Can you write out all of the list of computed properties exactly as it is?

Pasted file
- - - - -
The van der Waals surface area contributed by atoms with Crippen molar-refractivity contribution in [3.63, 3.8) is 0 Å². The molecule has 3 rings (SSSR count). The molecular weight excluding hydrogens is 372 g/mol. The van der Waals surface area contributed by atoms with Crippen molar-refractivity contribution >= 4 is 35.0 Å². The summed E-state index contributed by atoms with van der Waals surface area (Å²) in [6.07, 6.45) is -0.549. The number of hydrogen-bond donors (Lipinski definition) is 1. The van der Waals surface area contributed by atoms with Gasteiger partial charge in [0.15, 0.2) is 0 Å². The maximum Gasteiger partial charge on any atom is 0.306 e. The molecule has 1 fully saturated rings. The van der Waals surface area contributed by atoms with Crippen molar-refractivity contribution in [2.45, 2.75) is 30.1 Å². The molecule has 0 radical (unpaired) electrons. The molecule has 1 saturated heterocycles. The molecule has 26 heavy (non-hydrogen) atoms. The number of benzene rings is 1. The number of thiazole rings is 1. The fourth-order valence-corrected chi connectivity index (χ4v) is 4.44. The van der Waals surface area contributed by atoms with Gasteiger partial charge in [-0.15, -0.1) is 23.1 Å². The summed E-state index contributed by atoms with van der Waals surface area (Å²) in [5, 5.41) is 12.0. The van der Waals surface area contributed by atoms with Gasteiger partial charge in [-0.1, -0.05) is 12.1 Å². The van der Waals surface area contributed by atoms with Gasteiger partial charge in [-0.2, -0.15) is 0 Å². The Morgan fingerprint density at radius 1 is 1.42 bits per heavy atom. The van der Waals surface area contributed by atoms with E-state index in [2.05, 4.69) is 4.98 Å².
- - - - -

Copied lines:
The van der Waals surface area contributed by atoms with Crippen molar-refractivity contribution in [3.63, 3.8) is 0 Å². The molecule has 3 rings (SSSR count). The molecular weight excluding hydrogens is 372 g/mol. The van der Waals surface area contributed by atoms with Crippen molar-refractivity contribution >= 4 is 35.0 Å². The summed E-state index contributed by atoms with van der Waals surface area (Å²) in [6.07, 6.45) is -0.549. The number of hydrogen-bond donors (Lipinski definition) is 1. The van der Waals surface area contributed by atoms with Gasteiger partial charge in [0.15, 0.2) is 0 Å². The maximum Gasteiger partial charge on any atom is 0.306 e. The molecule has 1 fully saturated rings. The van der Waals surface area contributed by atoms with Crippen molar-refractivity contribution in [2.45, 2.75) is 30.1 Å². The molecule has 0 radical (unpaired) electrons. The molecule has 1 saturated heterocycles. The molecule has 26 heavy (non-hydrogen) atoms. The number of benzene rings is 1. The number of thiazole rings is 1. The fourth-order valence-corrected chi connectivity index (χ4v) is 4.44. The van der Waals surface area contributed by atoms with Gasteiger partial charge in [-0.15, -0.1) is 23.1 Å². The summed E-state index contributed by atoms with van der Waals surface area (Å²) in [5, 5.41) is 12.0. The van der Waals surface area contributed by atoms with Gasteiger partial charge in [-0.1, -0.05) is 12.1 Å². The van der Waals surface area contributed by atoms with Gasteiger partial charge in [-0.2, -0.15) is 0 Å². The Morgan fingerprint density at radius 1 is 1.42 bits per heavy atom. The van der Waals surface area contributed by atoms with E-state index in [2.05, 4.69) is 4.98 Å².